Have you ever seen the plaque “Don’t make me call the flying monkeys”? Today was one of those days…
Bryn Mawr called to inform us that our insurance company had not evaluated Corey’s progress notes sent in last week. The review awards us additional covered visits. This is not A-typical. What is inexcusable is the reasoning that there is a “backlog of submissions” that has caused the delay.
After several phone calls explaining that the “paperwork” sitting in a pile on their desk is actually related to a real person. That person, in our case, has a condition that requires long term rehabilitation. An interruption in services will cause a significant set back. Is the company aware and willing to take responsibility for jeopardizing their clients physical progress?
We headed up for our scheduled sessions; however, the additional visits remain pending based on a conference call tomorrow. That’s a problem we’ll deal with tomorrow…today was the real issue…
Monday’s are very difficult for Corey. She does not remember Bryn Mawr, the team, or why we need to go for therapy despite the usual mantra.
We begin Monday’s with Kate. She was impressed with a new technique we’ve started at home. Due to Corey’s short term memory loss, she asks the same questions repeatedly in the same way. For instance, “where is my brother, where is my sister”? I decided to write the answers to her questions on a large lined index card. I call them “reminder cards” and place them in front of her. When Corey asks her question, I point to the card and encourage her to tell me – “Caitlin is at school” and “JohnPaul is teaching”.
Kate chose “emotion” words and wrote them on smaller index cards hoping Corey would utilize them as a memory tool if she could not express herself.
The words Kate chose were; Angry, Anxious, Sad, Happy, Frustrated, Scared, Overwhelmed and Excited.
Corey struggled reading some of the words but found it more difficult to define them. Within minutes, Corrine was with us. When Corrine is in the room she refuses to look at or speak with Kate. She screams, kicks, hits me and hides her head.
I switched gears immediately.
M – Corey, these words represent feelings. Your feelings are not wrong. You can help us understand what you can’t tell us by using these words.
(Using our new strategy)
Which word best describes Forgetful Fran?
C – (timidly points; Scared)
M – Which word describes Nervous Nellie?
C – (Overwhelmed)
M – Corrine?
C – (Scared)
M – Impatient Patty?
C – (Angry)
M – Worrying Wanda?
C – (Anxious)
M – Negative Nancy?
C – (Sad)
Do any of these words describe you?
C – (Happy)…”but I’m not now, I want to go home”.
M – Can you tell me why?
Corey’s eyes became very sad. “I want all these feelings to go away”.
My chest felt heavy. I paused, trying to hold it together to keep the session going, mind racing as to how I could relieve her pain.
M – Okay, let’s think of happy words. Name any words that make you think of something happy
Corey was silent
I began streaming random words…
M – Amelia, cooking, fireworks
C – beach
M – singing, chocolate
C – Easter
M – Birthday’s,
C – Sparkling Cider
This was a tough session but incredibly informative. Corey identified and gave insight to her present emotional state. Although Corey had a global injury (each section of the brain was affected by the force of her injury) the association of emotions comes from the Temporal Lobe which regulates memory, emotions, language and learning. The Frontal Lobe, one of the most damaged parts of her brain, regulates control of purposeful behavior, consciousness and emotions.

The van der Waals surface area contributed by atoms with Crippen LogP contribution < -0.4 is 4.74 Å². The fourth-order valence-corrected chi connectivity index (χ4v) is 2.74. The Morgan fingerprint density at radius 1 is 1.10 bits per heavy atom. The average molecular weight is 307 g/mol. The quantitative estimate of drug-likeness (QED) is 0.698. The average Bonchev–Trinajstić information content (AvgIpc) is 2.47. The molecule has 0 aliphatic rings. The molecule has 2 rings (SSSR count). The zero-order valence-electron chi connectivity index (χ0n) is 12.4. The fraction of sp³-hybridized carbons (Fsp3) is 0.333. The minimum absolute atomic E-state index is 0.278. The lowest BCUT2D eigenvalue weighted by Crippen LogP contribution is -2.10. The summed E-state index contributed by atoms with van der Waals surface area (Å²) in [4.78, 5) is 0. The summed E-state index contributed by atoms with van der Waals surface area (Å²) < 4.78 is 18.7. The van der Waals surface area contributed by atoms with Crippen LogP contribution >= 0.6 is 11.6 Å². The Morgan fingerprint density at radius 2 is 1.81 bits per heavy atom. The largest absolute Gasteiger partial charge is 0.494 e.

Her happy words not only identified long term memories (fireworks=beach, chocolate=Easter) but a NEW memory. She had sparkling cider at her birthday party this month! That was not a tradition.
This afternoon Corrine also joined us with Natalie. We had to go to a private room to separate her from other patients. We talked through her objections to using the word EXERCISE. We decided to use a full length mirror and put on her favorite music station to “workout” instead.
Natalie was behind Corey and I was in front physically mimicking the same workout steps. She quickly caught on to the bait and switch and began stomping her feet (not to the beat of the music). I continued to mimic her, stomping my feet, hitting my leg etc. She laughed at me as she watched me have my own temper tantrum (I was silently thinking of my morning calls).
She stood perfectly still, staring at me with a small smile. She was calm and distracted by my behavior. Natalie seized the moment and let go of Corey’s shoulders; she began to count aloud “1,2,3,4,5,6,7”. Corey lost her balance, leaning to the left. Natalie helped her secure her stance and asked if she could beat 7 seconds. Without hesitation I called, “GO”! Natalie counted as Corey looked at her reflection….15, 16, 17, 18. Corey leaned back against Natalie. “Do it again”, I challenged.
I stood silent (holding my breath), Natalie counted, Corey concentrated. Natalie’s hands were moving as if a force field surrounded Corey prepared to catch her if needed, …42, 43, 44 … I was speechless, …58, 59, 60… As I watched them I remembered Natalie strapping Corey to the tilt table when she was unable to move, …”you made a minute Cor”… Natalie, smiling as she counted, kept glancing at me; my eyes were filled with tears, the lump in my throat was to large to swallow, …21, 22, 23, 24, 25. Corey broke her stance. Natalie announced, “one minute twenty five seconds”…Corey corrected her, “85 seconds!”
This is why we fight.
This is why we don’t give up, especially when it gets hard.
This is why we don’t accept what is.
This is why we expect everything is possible!
Imagine if we didn’t go for therapy today?
Tomorrow the flying monkeys will be ready for whatever comes! xoxo